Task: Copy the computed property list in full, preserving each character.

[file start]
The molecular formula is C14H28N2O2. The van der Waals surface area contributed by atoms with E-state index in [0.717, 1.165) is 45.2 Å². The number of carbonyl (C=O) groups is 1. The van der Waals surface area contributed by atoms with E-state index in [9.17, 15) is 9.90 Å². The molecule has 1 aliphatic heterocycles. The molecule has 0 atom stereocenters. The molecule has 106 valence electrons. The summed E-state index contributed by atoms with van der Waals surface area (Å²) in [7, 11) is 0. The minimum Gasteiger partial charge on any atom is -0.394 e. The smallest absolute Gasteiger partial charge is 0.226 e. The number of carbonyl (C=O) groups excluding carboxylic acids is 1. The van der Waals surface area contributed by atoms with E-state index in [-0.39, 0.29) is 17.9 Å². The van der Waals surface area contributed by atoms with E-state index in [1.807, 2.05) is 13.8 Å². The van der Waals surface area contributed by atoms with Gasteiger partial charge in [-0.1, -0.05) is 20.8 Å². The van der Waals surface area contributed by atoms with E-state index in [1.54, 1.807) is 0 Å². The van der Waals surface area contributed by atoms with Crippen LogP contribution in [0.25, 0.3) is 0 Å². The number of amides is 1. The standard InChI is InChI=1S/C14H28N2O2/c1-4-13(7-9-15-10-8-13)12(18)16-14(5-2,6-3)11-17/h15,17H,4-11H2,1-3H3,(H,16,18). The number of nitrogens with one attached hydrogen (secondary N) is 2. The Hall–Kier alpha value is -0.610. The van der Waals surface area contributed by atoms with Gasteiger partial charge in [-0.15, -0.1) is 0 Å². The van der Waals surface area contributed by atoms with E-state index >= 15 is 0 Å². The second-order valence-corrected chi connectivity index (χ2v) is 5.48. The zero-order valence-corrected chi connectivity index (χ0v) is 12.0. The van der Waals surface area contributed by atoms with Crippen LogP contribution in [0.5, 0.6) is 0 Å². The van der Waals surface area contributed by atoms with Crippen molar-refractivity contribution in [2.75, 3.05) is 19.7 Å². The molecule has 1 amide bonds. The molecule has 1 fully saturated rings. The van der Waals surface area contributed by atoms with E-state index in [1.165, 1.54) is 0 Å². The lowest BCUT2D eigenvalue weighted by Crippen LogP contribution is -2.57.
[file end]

The molecular formula is C14H28N2O2. The van der Waals surface area contributed by atoms with E-state index in [0.717, 1.165) is 45.2 Å². The number of carbonyl (C=O) groups is 1. The van der Waals surface area contributed by atoms with E-state index in [9.17, 15) is 9.90 Å². The molecule has 1 aliphatic heterocycles. The molecule has 0 atom stereocenters. The molecule has 106 valence electrons. The summed E-state index contributed by atoms with van der Waals surface area (Å²) in [7, 11) is 0. The minimum Gasteiger partial charge on any atom is -0.394 e. The smallest absolute Gasteiger partial charge is 0.226 e. The number of carbonyl (C=O) groups excluding carboxylic acids is 1. The van der Waals surface area contributed by atoms with E-state index in [-0.39, 0.29) is 17.9 Å². The van der Waals surface area contributed by atoms with E-state index in [1.807, 2.05) is 13.8 Å². The van der Waals surface area contributed by atoms with Gasteiger partial charge in [-0.1, -0.05) is 20.8 Å². The van der Waals surface area contributed by atoms with E-state index in [1.54, 1.807) is 0 Å². The van der Waals surface area contributed by atoms with Crippen LogP contribution in [0.25, 0.3) is 0 Å². The number of amides is 1. The standard InChI is InChI=1S/C14H28N2O2/c1-4-13(7-9-15-10-8-13)12(18)16-14(5-2,6-3)11-17/h15,17H,4-11H2,1-3H3,(H,16,18). The number of nitrogens with one attached hydrogen (secondary N) is 2. The Hall–Kier alpha value is -0.610. The van der Waals surface area contributed by atoms with Gasteiger partial charge in [-0.15, -0.1) is 0 Å². The van der Waals surface area contributed by atoms with E-state index >= 15 is 0 Å². The second-order valence-corrected chi connectivity index (χ2v) is 5.48. The zero-order valence-corrected chi connectivity index (χ0v) is 12.0. The van der Waals surface area contributed by atoms with Crippen LogP contribution in [0.5, 0.6) is 0 Å². The van der Waals surface area contributed by atoms with Crippen molar-refractivity contribution in [2.75, 3.05) is 19.7 Å². The molecule has 1 amide bonds. The molecule has 1 fully saturated rings. The van der Waals surface area contributed by atoms with E-state index in [1.165, 1.54) is 0 Å². The lowest BCUT2D eigenvalue weighted by Crippen LogP contribution is -2.57.